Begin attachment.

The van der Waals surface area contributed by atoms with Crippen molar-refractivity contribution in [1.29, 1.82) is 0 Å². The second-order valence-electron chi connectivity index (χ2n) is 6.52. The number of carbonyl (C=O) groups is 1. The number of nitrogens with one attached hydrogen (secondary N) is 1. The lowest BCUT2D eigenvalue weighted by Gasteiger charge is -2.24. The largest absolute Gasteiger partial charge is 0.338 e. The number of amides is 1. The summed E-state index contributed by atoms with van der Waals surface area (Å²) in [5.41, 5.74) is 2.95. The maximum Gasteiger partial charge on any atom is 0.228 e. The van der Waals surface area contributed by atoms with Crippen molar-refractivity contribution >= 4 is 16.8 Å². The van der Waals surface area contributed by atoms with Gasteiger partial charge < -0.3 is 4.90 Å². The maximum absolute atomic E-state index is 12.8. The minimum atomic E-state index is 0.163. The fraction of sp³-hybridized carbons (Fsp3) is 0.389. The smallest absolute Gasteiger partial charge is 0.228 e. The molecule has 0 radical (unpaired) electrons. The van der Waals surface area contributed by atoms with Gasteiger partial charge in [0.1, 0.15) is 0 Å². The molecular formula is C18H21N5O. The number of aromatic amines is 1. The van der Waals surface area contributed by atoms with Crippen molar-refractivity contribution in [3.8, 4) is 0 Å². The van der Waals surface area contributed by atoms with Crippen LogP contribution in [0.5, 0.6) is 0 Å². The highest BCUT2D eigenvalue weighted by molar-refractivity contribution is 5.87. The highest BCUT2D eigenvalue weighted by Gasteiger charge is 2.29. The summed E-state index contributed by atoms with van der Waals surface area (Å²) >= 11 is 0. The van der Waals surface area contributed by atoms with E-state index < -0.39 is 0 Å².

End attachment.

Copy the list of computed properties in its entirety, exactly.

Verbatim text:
The van der Waals surface area contributed by atoms with Crippen molar-refractivity contribution in [1.29, 1.82) is 0 Å². The second-order valence-electron chi connectivity index (χ2n) is 6.52. The number of carbonyl (C=O) groups is 1. The number of nitrogens with one attached hydrogen (secondary N) is 1. The lowest BCUT2D eigenvalue weighted by Gasteiger charge is -2.24. The largest absolute Gasteiger partial charge is 0.338 e. The number of amides is 1. The summed E-state index contributed by atoms with van der Waals surface area (Å²) in [5.41, 5.74) is 2.95. The maximum Gasteiger partial charge on any atom is 0.228 e. The van der Waals surface area contributed by atoms with Crippen molar-refractivity contribution >= 4 is 16.8 Å². The van der Waals surface area contributed by atoms with Gasteiger partial charge < -0.3 is 4.90 Å². The maximum absolute atomic E-state index is 12.8. The minimum atomic E-state index is 0.163. The fraction of sp³-hybridized carbons (Fsp3) is 0.389. The smallest absolute Gasteiger partial charge is 0.228 e. The molecule has 0 radical (unpaired) electrons. The van der Waals surface area contributed by atoms with Gasteiger partial charge in [0.1, 0.15) is 0 Å². The molecular formula is C18H21N5O. The number of aromatic amines is 1. The van der Waals surface area contributed by atoms with Crippen molar-refractivity contribution in [3.8, 4) is 0 Å². The van der Waals surface area contributed by atoms with Crippen LogP contribution in [0.5, 0.6) is 0 Å². The highest BCUT2D eigenvalue weighted by molar-refractivity contribution is 5.87. The highest BCUT2D eigenvalue weighted by Gasteiger charge is 2.29. The summed E-state index contributed by atoms with van der Waals surface area (Å²) >= 11 is 0. The van der Waals surface area contributed by atoms with E-state index < -0.39 is 0 Å².